|Scooped by Blake Turnbull|
LING421 Insight: Semester Overview
Throughout LING421 of semester 1 2013, we have covered a range of topics related to Computer Assisted Language Learning (CALL) and the ways in which we can implement these in the second language classroom. These topics include: the Net Generation, CALL and language pedagogy, technologies for SLA, the evaluation of courseware and websites, listening comprehension, technologies for L2 reading, L2 writing through social tools, interpersonal communication in intracultural CALL, teaching culture through CALL, digital literacy frameworks, and digital games and social networking.
I have tried to look at each of these topics from two different perspectives throughout the semester: 1.) as a language student myself, and 2.) as a hopeful language teacher in the future. For me, looking at each weekly topic from different view points has proved rather interesting, and I have often found myself thinking that what might be a good tool to employ as a teacher, I would not personally like to learn from as a student. As a result, I quickly realised that something theoretically beneficial for students to learn from may in fact not accepted by the students themselves, and teachers need to be aware of this as they design their language curriculums.
One of the topics that I did find enjoyable from both a student and teacher’s perspective is that of “building listening comprehension through the use of podcasts”. This was the topic that I presented on in class, and thus the one that I perhaps researched most in depth. I am also a huge fan of using social networking tools for language development (from both a teacher and learner perspective). I have been using Facebook myself since I first began learning Japanese in 2010 and believe that my language has benefited positively as a result of interacting with native speakers through posts, comments, chatting, and cultural media (photos/videos). Likewise, I believe that the use of interactive technology such as Skype is a very beneficial tool to be used in the classroom for meaningful interaction and communication with native speakers of the target language, and I hope to employ this in my future language classroom.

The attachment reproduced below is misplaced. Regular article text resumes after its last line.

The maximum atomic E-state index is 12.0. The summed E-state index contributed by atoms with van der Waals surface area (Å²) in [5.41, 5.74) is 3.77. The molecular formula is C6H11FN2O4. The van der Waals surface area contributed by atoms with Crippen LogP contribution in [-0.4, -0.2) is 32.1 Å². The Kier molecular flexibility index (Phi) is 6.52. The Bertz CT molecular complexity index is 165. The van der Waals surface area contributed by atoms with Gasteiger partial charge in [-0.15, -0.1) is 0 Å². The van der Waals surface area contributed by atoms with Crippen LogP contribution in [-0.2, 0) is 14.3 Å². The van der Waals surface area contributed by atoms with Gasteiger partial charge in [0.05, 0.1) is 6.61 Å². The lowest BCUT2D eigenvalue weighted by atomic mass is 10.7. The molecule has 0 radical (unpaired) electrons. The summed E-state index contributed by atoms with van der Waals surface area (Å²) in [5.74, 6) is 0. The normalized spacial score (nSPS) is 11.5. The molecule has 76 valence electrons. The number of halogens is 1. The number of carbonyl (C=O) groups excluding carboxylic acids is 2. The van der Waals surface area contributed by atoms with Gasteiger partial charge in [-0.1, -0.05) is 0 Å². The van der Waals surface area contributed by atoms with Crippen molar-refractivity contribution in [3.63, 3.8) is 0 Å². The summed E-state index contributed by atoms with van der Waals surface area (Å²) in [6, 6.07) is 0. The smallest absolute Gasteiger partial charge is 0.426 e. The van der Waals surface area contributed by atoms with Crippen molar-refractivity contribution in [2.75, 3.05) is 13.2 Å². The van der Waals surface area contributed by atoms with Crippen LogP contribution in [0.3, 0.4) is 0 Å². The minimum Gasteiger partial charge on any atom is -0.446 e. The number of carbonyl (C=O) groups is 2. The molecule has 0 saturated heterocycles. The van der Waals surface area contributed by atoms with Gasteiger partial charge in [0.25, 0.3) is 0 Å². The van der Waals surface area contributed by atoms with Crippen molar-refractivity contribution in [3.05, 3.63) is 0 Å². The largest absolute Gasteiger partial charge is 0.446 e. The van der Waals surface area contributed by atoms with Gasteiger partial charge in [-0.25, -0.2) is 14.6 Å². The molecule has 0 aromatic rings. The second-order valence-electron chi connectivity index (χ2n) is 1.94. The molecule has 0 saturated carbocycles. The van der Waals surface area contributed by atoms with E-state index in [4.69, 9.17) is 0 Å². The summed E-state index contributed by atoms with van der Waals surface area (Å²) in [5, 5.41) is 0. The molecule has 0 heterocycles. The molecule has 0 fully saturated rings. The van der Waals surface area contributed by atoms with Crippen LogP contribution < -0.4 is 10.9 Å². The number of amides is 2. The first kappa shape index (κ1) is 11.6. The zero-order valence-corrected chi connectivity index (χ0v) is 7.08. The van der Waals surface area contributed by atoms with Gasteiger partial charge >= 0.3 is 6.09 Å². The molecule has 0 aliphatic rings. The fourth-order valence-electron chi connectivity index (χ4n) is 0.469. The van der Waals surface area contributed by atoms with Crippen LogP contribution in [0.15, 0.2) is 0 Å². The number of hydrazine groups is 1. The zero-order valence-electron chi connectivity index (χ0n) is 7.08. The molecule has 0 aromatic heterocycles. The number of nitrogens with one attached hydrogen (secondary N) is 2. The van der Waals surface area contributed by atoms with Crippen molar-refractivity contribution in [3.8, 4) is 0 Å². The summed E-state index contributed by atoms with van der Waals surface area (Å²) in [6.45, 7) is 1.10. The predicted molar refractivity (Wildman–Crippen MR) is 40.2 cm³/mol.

From both a student and teacher’s perspective, one of the main concepts that I have taken away from this course is all about “interaction”. Whether that is interaction with other students, native speakers, or even technology based materials/sites, having students actually use the language and interact with a stimuli is vitally important to the development of their basic language skills. As a result, I hope to employ many of the interactive tools we have covered throughout this semester in my future language classroom. For example, podcasts, Skype, websites, blogs/wikis, social networking, and interactive classroom activities to further engage students in the language learning process. Overall, I think it is safe to say that LING421 has really changed my opinion on language learning, and showed me that learning a L2 is not all about memorising grammar from a textbook, but rather that "language in use" is a far more important concept to emphasize. Consequently, I intend to place a large amount of emphasis on language that is physically used by the students in an interactive way (through a range of technological tools) in both my own learning process as well as in my own future language classroom in order to help my students further develop not only each of the four language skills, but their language and cultural knowledge alike.